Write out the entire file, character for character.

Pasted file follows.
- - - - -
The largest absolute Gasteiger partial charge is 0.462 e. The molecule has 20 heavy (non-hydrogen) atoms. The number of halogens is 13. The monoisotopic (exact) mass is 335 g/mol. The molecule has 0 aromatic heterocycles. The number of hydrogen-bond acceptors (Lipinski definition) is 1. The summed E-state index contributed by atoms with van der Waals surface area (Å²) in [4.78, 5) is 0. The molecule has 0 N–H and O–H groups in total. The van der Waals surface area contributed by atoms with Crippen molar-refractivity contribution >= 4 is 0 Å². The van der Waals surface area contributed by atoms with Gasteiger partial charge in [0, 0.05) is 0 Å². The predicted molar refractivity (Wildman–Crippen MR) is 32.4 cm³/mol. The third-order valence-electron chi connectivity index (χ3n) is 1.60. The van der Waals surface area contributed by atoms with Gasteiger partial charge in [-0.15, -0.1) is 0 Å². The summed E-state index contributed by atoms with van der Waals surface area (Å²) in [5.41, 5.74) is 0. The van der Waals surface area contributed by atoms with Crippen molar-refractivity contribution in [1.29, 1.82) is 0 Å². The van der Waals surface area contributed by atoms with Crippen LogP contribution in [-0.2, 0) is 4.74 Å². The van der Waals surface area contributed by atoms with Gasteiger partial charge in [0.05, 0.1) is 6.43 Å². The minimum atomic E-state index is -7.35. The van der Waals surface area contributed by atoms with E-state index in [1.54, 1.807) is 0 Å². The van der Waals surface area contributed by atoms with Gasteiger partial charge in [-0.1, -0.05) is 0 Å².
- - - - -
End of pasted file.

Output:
The largest absolute Gasteiger partial charge is 0.462 e. The molecule has 20 heavy (non-hydrogen) atoms. The number of halogens is 13. The monoisotopic (exact) mass is 335 g/mol. The molecule has 0 aromatic heterocycles. The number of hydrogen-bond acceptors (Lipinski definition) is 1. The summed E-state index contributed by atoms with van der Waals surface area (Å²) in [4.78, 5) is 0. The molecule has 0 N–H and O–H groups in total. The van der Waals surface area contributed by atoms with Crippen molar-refractivity contribution >= 4 is 0 Å². The van der Waals surface area contributed by atoms with Gasteiger partial charge in [0, 0.05) is 0 Å². The predicted molar refractivity (Wildman–Crippen MR) is 32.4 cm³/mol. The third-order valence-electron chi connectivity index (χ3n) is 1.60. The van der Waals surface area contributed by atoms with Gasteiger partial charge in [-0.15, -0.1) is 0 Å². The summed E-state index contributed by atoms with van der Waals surface area (Å²) in [5.41, 5.74) is 0. The van der Waals surface area contributed by atoms with Crippen molar-refractivity contribution in [1.29, 1.82) is 0 Å². The van der Waals surface area contributed by atoms with Crippen LogP contribution in [-0.2, 0) is 4.74 Å². The van der Waals surface area contributed by atoms with Gasteiger partial charge in [0.05, 0.1) is 6.43 Å². The minimum atomic E-state index is -7.35. The van der Waals surface area contributed by atoms with E-state index in [1.54, 1.807) is 0 Å². The van der Waals surface area contributed by atoms with Gasteiger partial charge in [-0.1, -0.05) is 0 Å².